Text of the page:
A federal judge has halted, for now, a lawsuit in which fair housing advocates accused Deutsche Bank of trying to lower property values in minority neighborhoods.
In a complaint filed Feb. 1 in federal court in Chicago, nearly 20 private organizations said Deutsche Bank did less exterior maintenance and marketing of properties it acquired through foreclosure in predominantly minority neighborhoods in 30 metropolitan areas. In addition to Deutsche Bank, named defendants include Ocwen Financial Corp. and Altisource Portfolio Solutions, Inc., which do home preservation and maintenance work for bank-owned properties.
The companies moved to dismiss the complaint for failure to state a claim, while Ocwen filed its own motion to be dismissed for lack of personal jurisdiction. In a motion filed Nov. 19, Judge Harry Leinenweber granted both motions while giving the plaintiffs 45 days to amend their complaint.
Ocwen argued only its subsidiaries conducted property maintenance in the court’s jurisdiction, and the plaintiffs agreed to amend their complaint by replacing Ocwen with the “appropriate Ocwen operating subsidy.” Likewise, the plaintiffs will replace Deutsche Bank AG, which doesn’t serve as a trustee of any of the properties, leaving Deutsche Bank National Trust and Deutsche Bank Trust Company Americas.
Leinenweber focused on the Fair Housing Act’s statutory limitation calling for civil enforcement actions to be filed within two years of an incident or the termination of an alleged discriminatory practice. While the plaintiffs maintained the complaint alleges an ongoing discriminatory policy, keeping the clock running, Leinenweber noted the plaintiffs called a national news conference in 2011 to release a report about the alleged conduct. That event, he reasoned, demonstrates plaintiffs’ clear knowledge their FHA rights were being violated and deprives them of access to the continuing violation doctrine.
The judge also considered the timeline in light of the plaintiffs’ ongoing complaints through the U.S. Department of Housing and Urban Development’s Fair House and Equal Opportunity Office, finding the timing of those actions further limit their federal court allegations.
“This ruling shears off a significant part of the dataset from which plaintiffs draw their statistics,” he wrote. And since “those statistics are presented, at present, only in the form of conclusions predicated on the aggregate data,” an amended complaint will need new statistical findings based on an acceptable dataset.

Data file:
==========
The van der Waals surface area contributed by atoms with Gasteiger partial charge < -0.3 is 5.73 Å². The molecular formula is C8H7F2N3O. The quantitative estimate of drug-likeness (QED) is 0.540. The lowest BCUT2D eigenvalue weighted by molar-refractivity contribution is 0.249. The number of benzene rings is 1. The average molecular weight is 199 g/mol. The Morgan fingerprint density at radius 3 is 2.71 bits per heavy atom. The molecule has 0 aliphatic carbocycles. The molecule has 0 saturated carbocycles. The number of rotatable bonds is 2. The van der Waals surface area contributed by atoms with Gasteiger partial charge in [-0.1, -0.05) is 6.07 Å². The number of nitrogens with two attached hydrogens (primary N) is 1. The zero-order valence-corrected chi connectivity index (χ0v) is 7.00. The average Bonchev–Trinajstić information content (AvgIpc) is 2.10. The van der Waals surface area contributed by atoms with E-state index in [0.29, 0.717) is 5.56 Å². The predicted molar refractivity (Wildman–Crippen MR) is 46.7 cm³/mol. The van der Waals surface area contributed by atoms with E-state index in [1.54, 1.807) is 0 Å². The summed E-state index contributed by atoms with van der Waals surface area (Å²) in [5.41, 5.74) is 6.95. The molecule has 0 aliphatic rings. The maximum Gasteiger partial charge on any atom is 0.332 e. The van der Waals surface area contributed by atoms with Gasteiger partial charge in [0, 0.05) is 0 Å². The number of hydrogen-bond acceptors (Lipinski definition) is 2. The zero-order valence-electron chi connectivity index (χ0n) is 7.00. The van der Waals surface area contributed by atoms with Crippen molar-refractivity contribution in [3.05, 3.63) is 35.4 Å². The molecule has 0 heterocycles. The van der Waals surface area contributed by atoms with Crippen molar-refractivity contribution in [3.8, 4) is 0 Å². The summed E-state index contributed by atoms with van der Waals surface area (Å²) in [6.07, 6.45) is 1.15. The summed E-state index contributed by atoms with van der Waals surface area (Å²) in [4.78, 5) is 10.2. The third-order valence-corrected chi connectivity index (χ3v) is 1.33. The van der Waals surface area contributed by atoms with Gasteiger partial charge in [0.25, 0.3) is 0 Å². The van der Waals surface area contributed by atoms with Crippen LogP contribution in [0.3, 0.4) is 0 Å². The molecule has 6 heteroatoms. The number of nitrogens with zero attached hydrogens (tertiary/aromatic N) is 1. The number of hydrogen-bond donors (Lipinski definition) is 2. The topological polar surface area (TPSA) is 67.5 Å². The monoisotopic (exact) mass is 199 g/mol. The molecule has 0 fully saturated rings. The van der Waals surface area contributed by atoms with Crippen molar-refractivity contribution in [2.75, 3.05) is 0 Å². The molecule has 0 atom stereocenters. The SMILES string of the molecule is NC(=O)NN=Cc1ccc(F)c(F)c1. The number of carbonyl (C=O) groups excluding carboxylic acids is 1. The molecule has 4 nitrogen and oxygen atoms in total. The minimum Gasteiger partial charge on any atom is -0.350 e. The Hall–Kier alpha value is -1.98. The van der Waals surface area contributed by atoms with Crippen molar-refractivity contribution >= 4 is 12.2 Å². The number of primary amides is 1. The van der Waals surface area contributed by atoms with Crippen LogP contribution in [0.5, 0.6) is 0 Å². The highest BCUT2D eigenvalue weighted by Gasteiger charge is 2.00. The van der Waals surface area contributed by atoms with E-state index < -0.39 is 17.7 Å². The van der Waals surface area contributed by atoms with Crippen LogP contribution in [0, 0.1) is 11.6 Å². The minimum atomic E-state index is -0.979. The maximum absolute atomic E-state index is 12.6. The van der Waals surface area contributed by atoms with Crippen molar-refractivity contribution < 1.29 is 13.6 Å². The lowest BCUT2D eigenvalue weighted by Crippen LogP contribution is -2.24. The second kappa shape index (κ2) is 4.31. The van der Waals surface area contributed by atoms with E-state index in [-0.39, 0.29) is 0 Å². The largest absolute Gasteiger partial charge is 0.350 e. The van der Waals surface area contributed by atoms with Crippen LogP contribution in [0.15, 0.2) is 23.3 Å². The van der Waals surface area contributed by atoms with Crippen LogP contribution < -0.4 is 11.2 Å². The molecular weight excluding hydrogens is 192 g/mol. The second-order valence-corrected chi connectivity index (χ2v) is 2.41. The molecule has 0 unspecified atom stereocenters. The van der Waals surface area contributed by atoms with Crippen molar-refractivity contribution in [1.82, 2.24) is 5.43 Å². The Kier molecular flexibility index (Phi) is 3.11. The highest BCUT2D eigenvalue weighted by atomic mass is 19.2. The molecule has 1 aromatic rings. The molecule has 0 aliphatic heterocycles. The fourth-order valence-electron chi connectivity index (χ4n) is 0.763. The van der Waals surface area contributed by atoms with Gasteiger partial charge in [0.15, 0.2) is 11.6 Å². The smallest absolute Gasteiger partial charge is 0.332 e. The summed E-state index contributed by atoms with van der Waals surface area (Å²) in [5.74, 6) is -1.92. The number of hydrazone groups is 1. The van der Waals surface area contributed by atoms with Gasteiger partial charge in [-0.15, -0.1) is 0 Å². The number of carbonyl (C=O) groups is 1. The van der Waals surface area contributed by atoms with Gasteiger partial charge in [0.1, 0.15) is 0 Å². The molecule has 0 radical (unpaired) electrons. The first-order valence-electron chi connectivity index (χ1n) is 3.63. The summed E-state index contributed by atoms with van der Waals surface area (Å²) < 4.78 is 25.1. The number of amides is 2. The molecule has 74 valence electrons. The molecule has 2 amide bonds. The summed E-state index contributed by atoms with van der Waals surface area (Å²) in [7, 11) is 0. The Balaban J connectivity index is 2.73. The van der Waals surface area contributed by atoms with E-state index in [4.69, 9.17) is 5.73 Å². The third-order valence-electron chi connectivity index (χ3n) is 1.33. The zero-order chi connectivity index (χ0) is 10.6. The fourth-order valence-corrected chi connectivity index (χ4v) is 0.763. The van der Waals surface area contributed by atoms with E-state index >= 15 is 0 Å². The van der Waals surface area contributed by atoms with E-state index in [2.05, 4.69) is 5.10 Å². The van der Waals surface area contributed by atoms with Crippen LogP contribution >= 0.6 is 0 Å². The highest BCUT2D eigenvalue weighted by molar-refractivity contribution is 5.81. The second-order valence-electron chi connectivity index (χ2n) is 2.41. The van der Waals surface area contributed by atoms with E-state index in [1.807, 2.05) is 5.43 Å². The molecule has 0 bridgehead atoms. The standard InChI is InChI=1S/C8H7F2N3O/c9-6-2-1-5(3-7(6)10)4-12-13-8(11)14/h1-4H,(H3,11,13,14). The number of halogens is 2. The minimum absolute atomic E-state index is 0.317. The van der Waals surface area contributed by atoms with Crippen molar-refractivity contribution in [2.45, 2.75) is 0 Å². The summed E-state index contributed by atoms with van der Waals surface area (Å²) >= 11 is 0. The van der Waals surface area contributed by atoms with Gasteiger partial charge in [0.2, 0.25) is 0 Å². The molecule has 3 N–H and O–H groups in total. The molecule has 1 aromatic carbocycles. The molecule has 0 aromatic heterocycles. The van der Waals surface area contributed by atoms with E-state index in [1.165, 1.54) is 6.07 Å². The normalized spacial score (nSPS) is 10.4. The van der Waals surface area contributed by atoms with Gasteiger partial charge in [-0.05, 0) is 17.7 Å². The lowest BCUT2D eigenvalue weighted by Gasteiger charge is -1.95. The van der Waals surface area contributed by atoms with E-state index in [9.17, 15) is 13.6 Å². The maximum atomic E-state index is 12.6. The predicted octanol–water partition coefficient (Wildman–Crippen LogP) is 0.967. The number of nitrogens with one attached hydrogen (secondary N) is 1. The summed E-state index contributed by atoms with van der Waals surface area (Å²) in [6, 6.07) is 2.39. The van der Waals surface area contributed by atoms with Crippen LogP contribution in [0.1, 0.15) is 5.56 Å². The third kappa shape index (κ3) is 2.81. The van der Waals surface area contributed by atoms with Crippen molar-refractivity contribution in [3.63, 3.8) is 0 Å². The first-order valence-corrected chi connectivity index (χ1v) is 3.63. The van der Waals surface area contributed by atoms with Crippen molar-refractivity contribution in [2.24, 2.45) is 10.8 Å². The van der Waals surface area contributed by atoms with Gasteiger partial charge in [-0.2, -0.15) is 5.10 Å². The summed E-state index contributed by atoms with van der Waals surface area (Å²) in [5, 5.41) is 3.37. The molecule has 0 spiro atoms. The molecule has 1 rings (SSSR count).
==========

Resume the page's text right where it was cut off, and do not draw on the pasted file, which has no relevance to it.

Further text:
Another issue is whether the bank defendants are liable for FHA violations or if only servicer companies that preserve and manage properties qualify. Leinenweber looked to a pooling and servicing agreement — which allocates responsibilities after an investment bank buys thousands of mortgages and pools them into a security — and said the arrangement is either an “impermissible delegation of legal duties” or a legal “escape hatch” for the bank as it held titles as an indenture trustee.
Leinenweber cited a recent HUD determination involving US Bank that bolsters Deutsche Bank’s position here, as it found “it is the servicers, not the trustee, who controls properties within the trust.” Still, there are multiple PSAs involved, and Leinenweber determined the bank defendants can remain, provided plaintiffs amend the filing to name them in their trustee capacities only.
The underlying claim also failed, Leinenweber said, because the plaintiffs didn’t specifically allege property neglect dissuaded buyers by showing impeded transactions. Neither did they offer evidence the “defendants had a discriminatory intent or motive,” the judge said.
The housing organizations are represented by Soule, Bradtke & Lambert, of Elmhurst; Relman, Dane & Colfax PLLC, of Washington, D.C.; and the National Fair Housing Alliance, also of Washington, D.C.
Deutsche Bank is represented by the firm of Morgan, Lewis & Bockius LLP, of San Francisco and Chicago.
Altisource is defended by Dentons US LLP, of Atlanta and Chicago.
Ocwen is represented by Mayer Brown LLP, of Chicago.